“…The beginner nymph fisherman dutifully focuses on drag, drifting the fly through the water as long as he or she can prevent drag from setting in by mending the line, following the fly with the rod tip and so on. Once that battle is lost, and the fly starts to drag, most anglers will immediately lift the rod and recast. Instead, try this: once drag sets in, let the fly continue to drift downstream while stopping the line, allowing it to come tight. The nymph will swing around…”
An article I did on ‘Grip and Kill’. how not to hold a fish for photographs went mini viral. Got me thinking that one thing I left out of that piece was how to hold a fish by the tail securely but without damage to the fish.
Well there is already a fantastic article on my site by Tony Entwistle that explains just how to get a good grip on a fish’s tail. It is important because a good tail grip means the pectoral area does not have to be held in a vice like grip.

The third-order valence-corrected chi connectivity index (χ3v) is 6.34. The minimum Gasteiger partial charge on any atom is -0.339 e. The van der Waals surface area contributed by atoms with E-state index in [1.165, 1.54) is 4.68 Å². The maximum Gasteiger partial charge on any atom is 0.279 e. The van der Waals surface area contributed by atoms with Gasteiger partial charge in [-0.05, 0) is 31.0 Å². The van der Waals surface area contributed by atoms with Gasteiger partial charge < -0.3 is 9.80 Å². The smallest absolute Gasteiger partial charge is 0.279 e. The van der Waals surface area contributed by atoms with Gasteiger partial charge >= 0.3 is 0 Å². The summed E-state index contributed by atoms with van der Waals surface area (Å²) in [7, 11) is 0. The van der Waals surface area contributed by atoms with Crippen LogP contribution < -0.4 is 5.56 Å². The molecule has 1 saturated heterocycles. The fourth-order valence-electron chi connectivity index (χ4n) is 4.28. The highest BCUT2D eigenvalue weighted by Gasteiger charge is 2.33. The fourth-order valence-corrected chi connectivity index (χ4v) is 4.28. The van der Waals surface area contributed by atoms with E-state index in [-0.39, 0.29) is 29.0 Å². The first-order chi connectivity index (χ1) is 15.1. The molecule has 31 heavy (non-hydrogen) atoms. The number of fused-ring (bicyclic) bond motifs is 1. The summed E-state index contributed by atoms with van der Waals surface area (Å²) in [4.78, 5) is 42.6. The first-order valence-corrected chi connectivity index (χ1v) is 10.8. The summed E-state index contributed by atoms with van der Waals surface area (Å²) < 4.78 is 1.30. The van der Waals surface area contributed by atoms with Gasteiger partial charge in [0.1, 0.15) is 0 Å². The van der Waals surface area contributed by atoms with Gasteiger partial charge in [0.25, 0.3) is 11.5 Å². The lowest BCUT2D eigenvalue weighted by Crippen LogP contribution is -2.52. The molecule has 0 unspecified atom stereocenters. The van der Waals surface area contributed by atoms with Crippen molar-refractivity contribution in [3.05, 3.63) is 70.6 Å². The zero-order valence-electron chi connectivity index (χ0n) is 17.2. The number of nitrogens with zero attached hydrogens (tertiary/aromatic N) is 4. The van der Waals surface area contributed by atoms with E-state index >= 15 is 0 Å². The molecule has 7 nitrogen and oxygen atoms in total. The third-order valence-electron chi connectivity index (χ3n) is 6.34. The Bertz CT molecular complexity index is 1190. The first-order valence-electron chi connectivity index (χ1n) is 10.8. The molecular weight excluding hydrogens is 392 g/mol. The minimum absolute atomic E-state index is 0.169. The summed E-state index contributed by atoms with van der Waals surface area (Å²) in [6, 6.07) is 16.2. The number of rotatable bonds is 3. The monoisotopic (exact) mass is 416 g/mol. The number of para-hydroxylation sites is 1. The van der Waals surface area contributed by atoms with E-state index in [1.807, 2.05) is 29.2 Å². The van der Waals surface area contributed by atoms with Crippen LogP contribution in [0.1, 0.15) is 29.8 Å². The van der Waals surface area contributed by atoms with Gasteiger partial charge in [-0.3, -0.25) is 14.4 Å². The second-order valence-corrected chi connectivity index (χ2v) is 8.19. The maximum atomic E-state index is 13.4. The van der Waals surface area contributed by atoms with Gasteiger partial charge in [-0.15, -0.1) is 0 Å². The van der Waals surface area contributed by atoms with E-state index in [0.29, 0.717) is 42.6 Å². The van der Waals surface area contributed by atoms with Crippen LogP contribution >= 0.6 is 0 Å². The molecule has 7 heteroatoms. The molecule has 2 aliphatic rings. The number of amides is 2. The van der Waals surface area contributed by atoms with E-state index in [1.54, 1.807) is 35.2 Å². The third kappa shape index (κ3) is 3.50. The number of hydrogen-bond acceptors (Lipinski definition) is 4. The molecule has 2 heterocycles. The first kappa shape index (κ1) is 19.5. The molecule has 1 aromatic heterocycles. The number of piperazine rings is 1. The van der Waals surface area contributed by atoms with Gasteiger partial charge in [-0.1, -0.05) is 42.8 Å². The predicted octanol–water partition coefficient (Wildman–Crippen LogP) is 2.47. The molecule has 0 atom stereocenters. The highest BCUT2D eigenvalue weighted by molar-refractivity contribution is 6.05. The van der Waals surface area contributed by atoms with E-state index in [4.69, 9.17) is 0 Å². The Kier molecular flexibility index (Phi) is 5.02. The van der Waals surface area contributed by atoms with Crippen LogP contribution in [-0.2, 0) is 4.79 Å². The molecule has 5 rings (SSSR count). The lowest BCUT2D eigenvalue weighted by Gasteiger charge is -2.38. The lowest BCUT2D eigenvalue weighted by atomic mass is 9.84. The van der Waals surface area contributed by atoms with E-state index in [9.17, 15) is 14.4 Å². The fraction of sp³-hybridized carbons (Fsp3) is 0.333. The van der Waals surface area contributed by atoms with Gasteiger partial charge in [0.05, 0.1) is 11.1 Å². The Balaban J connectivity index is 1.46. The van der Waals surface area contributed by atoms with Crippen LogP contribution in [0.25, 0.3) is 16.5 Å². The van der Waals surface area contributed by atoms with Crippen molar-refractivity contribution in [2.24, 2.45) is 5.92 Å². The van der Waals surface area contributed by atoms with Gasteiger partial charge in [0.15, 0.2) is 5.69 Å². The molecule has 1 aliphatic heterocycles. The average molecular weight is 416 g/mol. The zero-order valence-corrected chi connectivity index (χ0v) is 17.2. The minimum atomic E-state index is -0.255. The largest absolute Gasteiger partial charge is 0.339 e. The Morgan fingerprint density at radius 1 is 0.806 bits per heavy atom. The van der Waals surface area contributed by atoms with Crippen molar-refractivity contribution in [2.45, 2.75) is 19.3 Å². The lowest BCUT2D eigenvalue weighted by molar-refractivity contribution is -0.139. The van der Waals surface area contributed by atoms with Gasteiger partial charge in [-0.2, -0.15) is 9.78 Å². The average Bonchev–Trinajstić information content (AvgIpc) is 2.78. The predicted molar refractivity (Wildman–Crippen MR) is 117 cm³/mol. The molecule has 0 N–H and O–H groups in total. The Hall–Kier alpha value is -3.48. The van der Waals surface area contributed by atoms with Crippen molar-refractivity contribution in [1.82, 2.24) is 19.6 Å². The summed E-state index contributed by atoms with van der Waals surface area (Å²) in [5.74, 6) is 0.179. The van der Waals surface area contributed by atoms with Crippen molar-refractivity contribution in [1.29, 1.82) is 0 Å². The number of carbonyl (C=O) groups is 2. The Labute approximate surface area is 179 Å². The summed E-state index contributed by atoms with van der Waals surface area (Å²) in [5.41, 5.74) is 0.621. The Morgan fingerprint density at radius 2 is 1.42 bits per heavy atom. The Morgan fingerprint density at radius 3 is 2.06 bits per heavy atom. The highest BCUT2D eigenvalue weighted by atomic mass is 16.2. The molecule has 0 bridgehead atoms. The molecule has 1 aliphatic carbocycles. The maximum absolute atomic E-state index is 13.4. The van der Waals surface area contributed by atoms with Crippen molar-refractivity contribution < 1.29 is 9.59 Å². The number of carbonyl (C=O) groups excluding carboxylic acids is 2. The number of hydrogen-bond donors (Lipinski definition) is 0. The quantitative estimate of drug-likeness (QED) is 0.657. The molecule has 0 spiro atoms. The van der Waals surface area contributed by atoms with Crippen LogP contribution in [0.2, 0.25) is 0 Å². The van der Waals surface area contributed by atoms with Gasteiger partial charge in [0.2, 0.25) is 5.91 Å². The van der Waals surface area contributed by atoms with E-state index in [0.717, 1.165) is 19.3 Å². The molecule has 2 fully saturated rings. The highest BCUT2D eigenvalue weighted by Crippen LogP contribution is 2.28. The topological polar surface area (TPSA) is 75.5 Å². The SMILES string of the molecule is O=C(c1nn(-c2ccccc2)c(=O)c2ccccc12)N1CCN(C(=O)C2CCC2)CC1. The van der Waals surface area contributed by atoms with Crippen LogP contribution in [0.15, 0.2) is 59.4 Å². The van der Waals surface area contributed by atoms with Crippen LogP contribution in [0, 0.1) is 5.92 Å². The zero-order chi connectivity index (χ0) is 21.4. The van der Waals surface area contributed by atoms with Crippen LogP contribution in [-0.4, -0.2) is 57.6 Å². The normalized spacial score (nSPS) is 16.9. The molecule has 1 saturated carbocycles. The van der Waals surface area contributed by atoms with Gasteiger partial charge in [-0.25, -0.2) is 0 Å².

And here it is:
Securely handling trout without causing stress or damage
One of New Zealand’s best known guides, Tony Entwhistle, writing in the New Zealand Fish & Game Magazine, has one of the best descriptions I have read on the proper handling of a trout.
“Securely handling a trout without causing stress or damage is a matter of a gentle touch, not a tight grip.
To pacify a landed trout, simply place a hand vertically in front of its nose to prevent it from swimming forward and fold the palm to cover both eyes. This acts as a mask and immediately calms it down. Trout relax quickly when their eyes are covered.
Next grasp the fish’s tail with the other hand, without excessive force. Some anglers use a piece of stocking for grip, but with good technique this isn’t necessary. Securing a trout needs only gentle pressure between the thumb and forefinger, applied directly over the base of the tail, applied where it joins the body (hypural joint).
Apply pressure top and bottom through the first joints of the forefinger and thumb, rather than along the sides. The mistake is grasping the tail too far forward and using too much hand in doing so. Squeezing hard does not help as the fish slips more easily.
Now test the grip by lifting the fish slightly by the tail, keeping the other hand over the eyes for the moment. If the grip is secure the trout will not slip, but if it does resist grabbing at it with both hands. By quickly slipping a hand in front of the nose, and covering the eyes again, a lot more fish will be saved from premature release.